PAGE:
Tech Training Tools that Can Really Help Small Businesses in Southeast Asia
Training your team doesn’t have to be complex. Here’s the technology that can help.
PHOTO CREDIT: Getty Images
Training need not be the exclusive domain of companies with cushy budgets for seminars and conferences.
Luckily technology comes to the rescue of small businesses on a budget. In my business, we make wide use of technology for training. The solutions we use are not complex, nor are they expensive. Many are free, but even the paid versions are cost effective.
If you're looking for ways to train your team on a budget, and do it efficiently and effectively, take a look at the following technology-based training options.
1. Use online training courses.
Do you want to beef up your team's skills through structured courses? Online training is ideal for small businesses because team members learn at their own pace and in comfortable settings.
There are no travel costs, so online training is usually less expensive than attending seminars.
Lynda.com is one place to find online courses. It is now part of LinkedIn. A subscription gives access to almost 6,000 courses.
Another online training provider is LearnNowOnline, which like Lynda is subscription based.
Udemy has a huge number of courses-;more than 45,000. For small teams, Udemy has a different pricing model. Individuals can take single courses (priced as low as $10) with no subscription required.
2. Share your screen on a call.
If you need to show remote workers how to do something, such as how to set up a spreadsheet report, an ideal way is to share screens. Teacher and trainees can be at their computers looking at the same screen, while talking via phone or computer audio.
3. Record an instructional video.
Using your phone's camera or a webcam, record a video to show others, say, how to use new equipment or master a special work technique (such as cutting hair in a trendy new style).
A variation is a screen-capture video for teaching how to do something using software on your screen. For this you'll need a screen-capture recording tool.
The advantage of a video is that trainees can review the video multiple times to ensure comprehension. For this reason, videos are good not just for training remote workers, but for those who work in the same facility.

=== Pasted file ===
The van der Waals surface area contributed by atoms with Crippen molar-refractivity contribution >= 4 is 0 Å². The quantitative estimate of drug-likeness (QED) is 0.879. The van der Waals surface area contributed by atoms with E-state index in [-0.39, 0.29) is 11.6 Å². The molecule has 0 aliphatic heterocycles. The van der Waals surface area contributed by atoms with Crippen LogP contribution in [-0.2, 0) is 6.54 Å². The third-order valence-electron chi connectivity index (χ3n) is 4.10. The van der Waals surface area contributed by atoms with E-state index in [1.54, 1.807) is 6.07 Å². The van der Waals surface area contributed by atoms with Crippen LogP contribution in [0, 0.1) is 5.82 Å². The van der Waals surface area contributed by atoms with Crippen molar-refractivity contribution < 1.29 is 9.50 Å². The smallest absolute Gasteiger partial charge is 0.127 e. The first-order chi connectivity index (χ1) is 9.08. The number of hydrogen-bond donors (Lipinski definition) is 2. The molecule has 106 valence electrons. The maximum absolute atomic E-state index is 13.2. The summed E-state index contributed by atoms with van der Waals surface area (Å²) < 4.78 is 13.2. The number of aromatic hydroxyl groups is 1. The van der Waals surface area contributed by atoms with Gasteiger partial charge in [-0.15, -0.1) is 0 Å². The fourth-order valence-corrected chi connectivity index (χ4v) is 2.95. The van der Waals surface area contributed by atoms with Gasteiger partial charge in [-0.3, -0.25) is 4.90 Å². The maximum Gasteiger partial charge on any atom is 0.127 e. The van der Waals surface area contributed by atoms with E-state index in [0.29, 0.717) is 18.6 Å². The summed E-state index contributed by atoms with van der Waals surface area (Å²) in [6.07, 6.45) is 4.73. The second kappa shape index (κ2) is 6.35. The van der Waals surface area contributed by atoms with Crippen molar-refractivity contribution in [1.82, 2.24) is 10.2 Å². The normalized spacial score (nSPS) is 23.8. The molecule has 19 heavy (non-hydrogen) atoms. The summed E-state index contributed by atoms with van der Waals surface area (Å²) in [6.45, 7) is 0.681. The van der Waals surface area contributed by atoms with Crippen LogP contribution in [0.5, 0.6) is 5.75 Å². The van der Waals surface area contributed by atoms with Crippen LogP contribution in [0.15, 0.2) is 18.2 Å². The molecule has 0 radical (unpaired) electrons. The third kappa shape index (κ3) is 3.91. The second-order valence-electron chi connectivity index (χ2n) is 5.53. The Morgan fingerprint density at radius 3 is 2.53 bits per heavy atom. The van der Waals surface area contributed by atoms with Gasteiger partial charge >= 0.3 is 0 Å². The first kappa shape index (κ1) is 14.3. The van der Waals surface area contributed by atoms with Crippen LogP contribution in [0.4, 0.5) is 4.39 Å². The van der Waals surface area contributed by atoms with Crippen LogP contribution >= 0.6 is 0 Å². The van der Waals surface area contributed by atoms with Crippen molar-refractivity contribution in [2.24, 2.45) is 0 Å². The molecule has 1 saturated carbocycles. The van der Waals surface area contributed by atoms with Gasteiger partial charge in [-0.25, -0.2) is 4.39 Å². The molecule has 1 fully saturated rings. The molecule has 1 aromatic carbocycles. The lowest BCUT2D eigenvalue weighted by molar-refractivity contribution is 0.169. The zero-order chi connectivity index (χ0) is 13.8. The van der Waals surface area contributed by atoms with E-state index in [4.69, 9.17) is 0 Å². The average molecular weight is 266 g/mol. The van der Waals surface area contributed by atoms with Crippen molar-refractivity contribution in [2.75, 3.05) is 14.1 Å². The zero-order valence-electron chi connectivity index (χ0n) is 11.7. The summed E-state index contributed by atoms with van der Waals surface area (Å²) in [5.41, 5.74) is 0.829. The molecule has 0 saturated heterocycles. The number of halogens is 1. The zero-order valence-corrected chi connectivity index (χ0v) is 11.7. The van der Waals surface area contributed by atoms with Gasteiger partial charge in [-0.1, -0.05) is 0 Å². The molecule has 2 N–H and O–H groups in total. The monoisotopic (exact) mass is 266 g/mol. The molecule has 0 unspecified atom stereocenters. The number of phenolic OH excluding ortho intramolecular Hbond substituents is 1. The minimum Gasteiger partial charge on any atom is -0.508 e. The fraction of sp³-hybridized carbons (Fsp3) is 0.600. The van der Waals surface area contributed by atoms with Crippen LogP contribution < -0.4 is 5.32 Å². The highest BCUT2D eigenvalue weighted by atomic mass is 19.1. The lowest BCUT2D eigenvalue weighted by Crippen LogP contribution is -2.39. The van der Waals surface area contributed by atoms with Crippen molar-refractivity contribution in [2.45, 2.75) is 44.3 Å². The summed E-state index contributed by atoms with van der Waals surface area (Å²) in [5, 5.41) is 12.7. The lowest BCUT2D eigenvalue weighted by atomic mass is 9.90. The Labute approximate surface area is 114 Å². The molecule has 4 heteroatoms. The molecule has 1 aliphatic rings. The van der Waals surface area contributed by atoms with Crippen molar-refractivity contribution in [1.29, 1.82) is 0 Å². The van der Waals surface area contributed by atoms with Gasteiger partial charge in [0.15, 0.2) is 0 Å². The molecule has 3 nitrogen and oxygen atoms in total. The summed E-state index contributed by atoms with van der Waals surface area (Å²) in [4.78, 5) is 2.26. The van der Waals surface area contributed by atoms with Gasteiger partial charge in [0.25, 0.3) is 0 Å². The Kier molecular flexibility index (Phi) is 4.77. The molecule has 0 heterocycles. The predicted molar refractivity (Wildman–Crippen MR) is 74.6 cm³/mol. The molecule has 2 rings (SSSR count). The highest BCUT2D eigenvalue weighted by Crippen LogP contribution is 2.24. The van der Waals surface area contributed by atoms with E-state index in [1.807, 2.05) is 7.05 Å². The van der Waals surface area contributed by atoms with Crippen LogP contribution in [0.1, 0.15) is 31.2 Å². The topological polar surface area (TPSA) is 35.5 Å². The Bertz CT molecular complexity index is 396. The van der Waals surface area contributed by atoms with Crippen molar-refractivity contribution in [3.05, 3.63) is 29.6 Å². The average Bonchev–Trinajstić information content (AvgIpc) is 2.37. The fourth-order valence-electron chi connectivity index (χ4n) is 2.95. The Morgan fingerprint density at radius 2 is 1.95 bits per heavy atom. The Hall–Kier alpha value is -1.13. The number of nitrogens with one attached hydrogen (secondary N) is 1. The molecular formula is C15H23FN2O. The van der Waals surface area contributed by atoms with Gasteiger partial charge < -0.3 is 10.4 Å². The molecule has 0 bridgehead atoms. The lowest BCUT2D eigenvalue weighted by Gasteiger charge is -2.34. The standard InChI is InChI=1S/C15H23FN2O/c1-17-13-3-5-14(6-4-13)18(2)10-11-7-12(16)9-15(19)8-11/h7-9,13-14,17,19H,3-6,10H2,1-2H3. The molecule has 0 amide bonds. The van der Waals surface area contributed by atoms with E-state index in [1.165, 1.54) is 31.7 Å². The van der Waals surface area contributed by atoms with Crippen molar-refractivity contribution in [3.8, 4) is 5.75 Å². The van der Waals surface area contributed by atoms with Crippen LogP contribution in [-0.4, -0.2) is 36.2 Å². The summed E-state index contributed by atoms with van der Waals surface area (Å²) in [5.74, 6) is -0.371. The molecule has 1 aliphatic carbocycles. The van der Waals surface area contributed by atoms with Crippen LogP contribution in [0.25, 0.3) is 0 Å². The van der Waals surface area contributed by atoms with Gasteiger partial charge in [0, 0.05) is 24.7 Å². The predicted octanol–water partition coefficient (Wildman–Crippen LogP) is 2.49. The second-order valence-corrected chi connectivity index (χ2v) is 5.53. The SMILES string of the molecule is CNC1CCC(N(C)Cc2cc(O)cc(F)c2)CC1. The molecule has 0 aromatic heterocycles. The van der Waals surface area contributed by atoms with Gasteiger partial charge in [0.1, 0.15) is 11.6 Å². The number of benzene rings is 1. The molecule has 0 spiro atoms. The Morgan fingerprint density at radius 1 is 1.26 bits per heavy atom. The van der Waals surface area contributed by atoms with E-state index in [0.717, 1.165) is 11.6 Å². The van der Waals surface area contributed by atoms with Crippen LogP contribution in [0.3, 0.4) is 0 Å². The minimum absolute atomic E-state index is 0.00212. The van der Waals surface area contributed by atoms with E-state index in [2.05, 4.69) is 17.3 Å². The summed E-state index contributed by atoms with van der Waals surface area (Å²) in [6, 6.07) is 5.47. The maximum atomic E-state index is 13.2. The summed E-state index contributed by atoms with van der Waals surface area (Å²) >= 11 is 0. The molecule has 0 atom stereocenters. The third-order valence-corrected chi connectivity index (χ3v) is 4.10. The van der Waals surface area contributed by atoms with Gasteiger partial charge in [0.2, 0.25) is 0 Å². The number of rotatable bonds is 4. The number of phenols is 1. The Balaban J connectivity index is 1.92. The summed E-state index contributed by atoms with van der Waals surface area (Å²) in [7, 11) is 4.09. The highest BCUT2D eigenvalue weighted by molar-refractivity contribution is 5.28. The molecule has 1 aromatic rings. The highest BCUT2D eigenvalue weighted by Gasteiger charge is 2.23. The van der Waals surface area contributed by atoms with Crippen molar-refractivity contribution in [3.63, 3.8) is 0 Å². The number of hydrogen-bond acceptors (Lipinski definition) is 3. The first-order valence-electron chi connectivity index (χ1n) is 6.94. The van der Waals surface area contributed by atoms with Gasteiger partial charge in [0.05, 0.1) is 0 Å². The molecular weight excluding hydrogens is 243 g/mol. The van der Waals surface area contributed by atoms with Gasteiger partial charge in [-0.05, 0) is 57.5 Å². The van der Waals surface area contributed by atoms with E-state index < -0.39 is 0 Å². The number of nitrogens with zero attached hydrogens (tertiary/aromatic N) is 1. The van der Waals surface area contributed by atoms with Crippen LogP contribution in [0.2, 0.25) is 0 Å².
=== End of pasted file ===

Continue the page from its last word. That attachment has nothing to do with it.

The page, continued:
Also, videos are efficient. You record videos on your own schedule, and workers watch them on their schedule. There's no need to coordinate a training session.
4. Hold a training session via conference call.
If sharing a screen or visuals is not crucial, but you want to explain, say, a new strategy or concept, an easy way is to hold an audio conference call. Or make it a video conference.
Go to Meeting, Join Me, Google Hangouts, and Skype are all solutions, as are conference call platforms like FreeConference.com and FreeConferenceCall.com. In my company, we've started using Zoom because it enables you to broadcast the session to Facebook Live (either publicly or to a private Facebook Group).
Here's a tip: record the call for absent team members to listen to later. Most conference platforms have built-in recording.
Some even provide a written transcript. Or you can separately transcribe the call using online services like Rev.com orTranscribeMe. A transcript allows people to skim information quickly, rather than listening to a 30-minute recording. Buts it saves you the burden of writing it down.
5. Check Out YouTube.
Don't forget what may be the simplest option: YouTube videos. If your team has to learn something with a software app, such as how to set up automation in your CRM package, check the vendor's YouTube channel for Help videos.
Or simply search YouTube for "how-to" videos. For example, you may find public videos on how to use certain equipment or how to solve a vexing problem using quick office hacks.
Finally, I have one last piece of advice. Have a reliable and fast Internet connection and good bandwidth. Remember, time is money. And streaming and download delays cost money.